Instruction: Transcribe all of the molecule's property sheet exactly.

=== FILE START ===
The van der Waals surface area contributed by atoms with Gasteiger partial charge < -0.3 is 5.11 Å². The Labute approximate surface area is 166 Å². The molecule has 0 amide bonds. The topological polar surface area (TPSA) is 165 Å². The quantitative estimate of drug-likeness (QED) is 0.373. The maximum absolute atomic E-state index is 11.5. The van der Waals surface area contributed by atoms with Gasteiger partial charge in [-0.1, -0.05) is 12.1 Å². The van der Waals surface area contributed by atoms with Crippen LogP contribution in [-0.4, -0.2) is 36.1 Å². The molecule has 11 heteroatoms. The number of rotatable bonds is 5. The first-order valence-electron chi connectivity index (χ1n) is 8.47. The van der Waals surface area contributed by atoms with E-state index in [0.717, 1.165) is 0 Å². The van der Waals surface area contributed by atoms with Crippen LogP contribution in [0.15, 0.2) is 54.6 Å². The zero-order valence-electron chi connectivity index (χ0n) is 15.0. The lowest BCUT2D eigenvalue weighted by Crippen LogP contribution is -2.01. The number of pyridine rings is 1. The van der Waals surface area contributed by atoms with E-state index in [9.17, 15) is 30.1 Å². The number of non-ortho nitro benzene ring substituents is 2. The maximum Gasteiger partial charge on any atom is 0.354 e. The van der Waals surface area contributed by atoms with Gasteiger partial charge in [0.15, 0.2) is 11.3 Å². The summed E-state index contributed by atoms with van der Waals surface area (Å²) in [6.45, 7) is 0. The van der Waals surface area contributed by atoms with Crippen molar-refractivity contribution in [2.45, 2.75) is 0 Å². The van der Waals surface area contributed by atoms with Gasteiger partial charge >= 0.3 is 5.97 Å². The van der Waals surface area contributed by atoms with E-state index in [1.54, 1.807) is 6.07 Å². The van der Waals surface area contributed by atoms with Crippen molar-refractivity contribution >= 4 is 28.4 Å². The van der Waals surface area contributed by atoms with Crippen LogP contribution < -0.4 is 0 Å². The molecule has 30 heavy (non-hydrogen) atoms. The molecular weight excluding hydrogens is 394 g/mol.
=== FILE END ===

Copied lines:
The van der Waals surface area contributed by atoms with Gasteiger partial charge < -0.3 is 5.11 Å². The Labute approximate surface area is 166 Å². The molecule has 0 amide bonds. The topological polar surface area (TPSA) is 165 Å². The quantitative estimate of drug-likeness (QED) is 0.373. The maximum absolute atomic E-state index is 11.5. The van der Waals surface area contributed by atoms with Gasteiger partial charge in [-0.1, -0.05) is 12.1 Å². The van der Waals surface area contributed by atoms with Crippen LogP contribution in [-0.4, -0.2) is 36.1 Å². The molecule has 11 heteroatoms. The number of rotatable bonds is 5. The first-order valence-electron chi connectivity index (χ1n) is 8.47. The van der Waals surface area contributed by atoms with E-state index in [0.717, 1.165) is 0 Å². The van der Waals surface area contributed by atoms with Crippen LogP contribution in [0.15, 0.2) is 54.6 Å². The zero-order valence-electron chi connectivity index (χ0n) is 15.0. The lowest BCUT2D eigenvalue weighted by Crippen LogP contribution is -2.01. The number of pyridine rings is 1. The van der Waals surface area contributed by atoms with E-state index in [9.17, 15) is 30.1 Å². The number of non-ortho nitro benzene ring substituents is 2. The maximum Gasteiger partial charge on any atom is 0.354 e. The van der Waals surface area contributed by atoms with Gasteiger partial charge in [0.15, 0.2) is 11.3 Å². The summed E-state index contributed by atoms with van der Waals surface area (Å²) in [6.45, 7) is 0. The van der Waals surface area contributed by atoms with Crippen molar-refractivity contribution in [2.45, 2.75) is 0 Å². The van der Waals surface area contributed by atoms with Gasteiger partial charge >= 0.3 is 5.97 Å². The van der Waals surface area contributed by atoms with E-state index in [1.54, 1.807) is 6.07 Å². The van der Waals surface area contributed by atoms with Crippen molar-refractivity contribution >= 4 is 28.4 Å². The van der Waals surface area contributed by atoms with Crippen LogP contribution < -0.4 is 0 Å². The molecule has 30 heavy (non-hydrogen) atoms. The molecular weight excluding hydrogens is 394 g/mol.